A Coaching Model Created by Silvia Macedo
(Executive Coaching, UNITED STATES)
The Coaching @ Work Model was inspired by the GROW Coaching Model and the Situational Leadership Model from Hersey and Blanchard and it has four different stages:
- Identify the context
- Assess readiness
- Check your options
The model above represents four fundamental stages that can help and support the manager/team leader through coaching sessions and one-to-one’s with the direct report. It is a simple model to use which focus on helping the individual to reach fulfillment (finding and experience a life/job full of purpose) and balance (in accordance with the individual’s context).
1. Identify the context:
spend as much time as you need on this first stage. At this point ask as many questions as possible (probe) so you can clearly understand the context. Sometimes the coachee is not very clear about the context and this is a great opportunity to help them focusing. It is also relevant to get the managers perspective so we can get more clarity on what we are trying to achieve.
When identifying the context we should have two things into account:
- What is the performance issue?
- What is the behaviour issue?
The context needs to be aligned with the company goals/commitments so have a better understanding of the path ahead of us.
2. Assess readiness:
as soon as we have a clear picture in our heads regarding the context we can then start probing to understand more about the current situation and where the needs/gaps are. We need to focus on what needs to be achieved and what is stopping us from getting there. Challenging questions are a must at this stage. Allow some time for the coachee to reflect upon those questions.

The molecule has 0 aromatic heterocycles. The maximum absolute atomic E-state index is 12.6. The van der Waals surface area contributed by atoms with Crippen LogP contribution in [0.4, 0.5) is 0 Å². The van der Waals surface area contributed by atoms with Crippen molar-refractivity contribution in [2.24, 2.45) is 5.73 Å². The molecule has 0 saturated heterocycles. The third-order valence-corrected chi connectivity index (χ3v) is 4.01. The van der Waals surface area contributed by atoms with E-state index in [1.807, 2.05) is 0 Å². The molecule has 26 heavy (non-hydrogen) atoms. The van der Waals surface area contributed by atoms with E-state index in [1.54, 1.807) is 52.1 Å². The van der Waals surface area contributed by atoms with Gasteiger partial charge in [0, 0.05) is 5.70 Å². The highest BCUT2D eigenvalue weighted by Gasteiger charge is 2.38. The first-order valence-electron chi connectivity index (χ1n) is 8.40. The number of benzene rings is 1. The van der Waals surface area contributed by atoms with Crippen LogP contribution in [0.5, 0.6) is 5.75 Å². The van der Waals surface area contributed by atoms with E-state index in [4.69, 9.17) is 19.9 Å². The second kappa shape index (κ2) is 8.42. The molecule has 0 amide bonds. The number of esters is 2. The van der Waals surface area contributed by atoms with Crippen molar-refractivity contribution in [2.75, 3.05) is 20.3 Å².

Ask the manager questions regarding the person’s ability to do the job (focus on the knowledge, experience and skills) and the person’s willingness towards their job (focus on motivation & commitment and confidence).
3. Check your options:
after understanding the context and having a clear picture regarding the current reality it is time to move on with the options that we might have to accomplish our main goal. We should get as many options as possible so the manager can then decide on the ones we would like to focus on.
these are the activities/tasks the manager comes up with and agrees to move forward. The manager is accountable for these actions and reviews them on a regular basis. These actions should always follow the SMART format (specific, measurable, achievable, realistic and time-bounded).
This model is very easy and straight forward. It allows managers to think more in depth about their direct reports and different ways to help and support their journey at work by encouraging them to think more about the person as well as on the task and on their performance.